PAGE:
At the skeet shooting range at the Izaak Walton League, a group of men who call themselves The Geezers meets for a regular Friday morning session.
They fire shotguns at orange clay pigeons that fly high against a background of trees and grass at the 100-acre recreational club in Centreville. Dave Chavez, 64, drove here from Front Royal, and he brought several firearms from his home collection, including a rifle he built himself and a shotgun he uses on the range.
“This is a Japanese company called SKB that has gone out of business; I have multiple barrels for this,” he said.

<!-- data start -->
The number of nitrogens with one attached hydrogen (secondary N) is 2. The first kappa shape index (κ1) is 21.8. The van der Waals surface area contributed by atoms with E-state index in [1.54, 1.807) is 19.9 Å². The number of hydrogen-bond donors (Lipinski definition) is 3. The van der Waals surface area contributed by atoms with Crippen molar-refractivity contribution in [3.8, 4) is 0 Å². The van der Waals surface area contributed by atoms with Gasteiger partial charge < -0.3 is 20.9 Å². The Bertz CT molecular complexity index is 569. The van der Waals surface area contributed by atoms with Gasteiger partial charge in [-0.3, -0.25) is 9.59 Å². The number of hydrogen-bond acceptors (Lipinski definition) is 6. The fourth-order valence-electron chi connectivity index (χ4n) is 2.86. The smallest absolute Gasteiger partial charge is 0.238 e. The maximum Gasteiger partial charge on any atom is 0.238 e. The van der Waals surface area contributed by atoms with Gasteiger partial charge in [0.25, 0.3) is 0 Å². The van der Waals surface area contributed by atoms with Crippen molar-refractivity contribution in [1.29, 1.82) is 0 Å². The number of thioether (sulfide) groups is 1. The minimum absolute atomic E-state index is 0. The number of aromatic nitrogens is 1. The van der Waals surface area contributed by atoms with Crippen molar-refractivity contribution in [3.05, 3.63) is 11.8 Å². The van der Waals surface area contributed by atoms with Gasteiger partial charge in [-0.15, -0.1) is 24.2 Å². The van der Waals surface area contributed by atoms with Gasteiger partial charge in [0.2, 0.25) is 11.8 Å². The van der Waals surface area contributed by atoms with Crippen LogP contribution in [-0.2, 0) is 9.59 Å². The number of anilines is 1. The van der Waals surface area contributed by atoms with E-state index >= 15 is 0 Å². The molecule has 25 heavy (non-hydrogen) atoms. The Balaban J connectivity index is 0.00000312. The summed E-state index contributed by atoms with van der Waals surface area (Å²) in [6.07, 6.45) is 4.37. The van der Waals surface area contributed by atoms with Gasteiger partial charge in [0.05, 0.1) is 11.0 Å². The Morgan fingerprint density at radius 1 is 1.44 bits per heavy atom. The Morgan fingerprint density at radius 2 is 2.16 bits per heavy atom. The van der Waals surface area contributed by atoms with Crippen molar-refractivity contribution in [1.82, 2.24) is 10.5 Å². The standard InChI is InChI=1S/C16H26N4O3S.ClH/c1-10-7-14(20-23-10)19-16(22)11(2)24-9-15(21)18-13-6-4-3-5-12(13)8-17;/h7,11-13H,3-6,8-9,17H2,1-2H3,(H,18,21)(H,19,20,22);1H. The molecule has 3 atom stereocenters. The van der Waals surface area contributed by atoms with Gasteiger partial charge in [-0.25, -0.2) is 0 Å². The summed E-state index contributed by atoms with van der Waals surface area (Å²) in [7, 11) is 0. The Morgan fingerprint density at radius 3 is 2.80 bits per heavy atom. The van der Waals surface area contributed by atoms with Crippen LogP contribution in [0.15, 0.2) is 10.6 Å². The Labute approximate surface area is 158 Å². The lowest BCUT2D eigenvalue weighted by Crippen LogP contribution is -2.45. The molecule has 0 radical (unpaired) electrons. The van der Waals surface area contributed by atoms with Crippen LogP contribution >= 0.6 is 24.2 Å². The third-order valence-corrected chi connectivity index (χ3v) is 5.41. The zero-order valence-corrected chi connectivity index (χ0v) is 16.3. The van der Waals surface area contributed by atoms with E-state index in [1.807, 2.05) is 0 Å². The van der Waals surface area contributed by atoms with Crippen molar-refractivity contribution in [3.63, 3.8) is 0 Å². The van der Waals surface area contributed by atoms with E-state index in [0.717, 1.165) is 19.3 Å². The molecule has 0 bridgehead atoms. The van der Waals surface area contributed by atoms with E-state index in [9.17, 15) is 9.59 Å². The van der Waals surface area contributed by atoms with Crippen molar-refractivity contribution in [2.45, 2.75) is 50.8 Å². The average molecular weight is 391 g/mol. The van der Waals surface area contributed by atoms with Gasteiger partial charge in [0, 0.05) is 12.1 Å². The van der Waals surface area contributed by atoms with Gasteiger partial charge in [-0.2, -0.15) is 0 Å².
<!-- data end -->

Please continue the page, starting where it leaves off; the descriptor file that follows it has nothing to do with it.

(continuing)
Virginia gun culture has flourished in part because of the Commonwealth’s lenient gun laws. The state does not require a permit to buy a gun or openly carry it, and there are no restrictions on high capacity magazines. Private gun sales are not subject to mandatory background checks. And Chavez, a member of the National Rifle Association, wants to keep laws as they are.
“Guns are just a tool, and if used properly they don’t commit crimes,” he said. “People commit crimes.”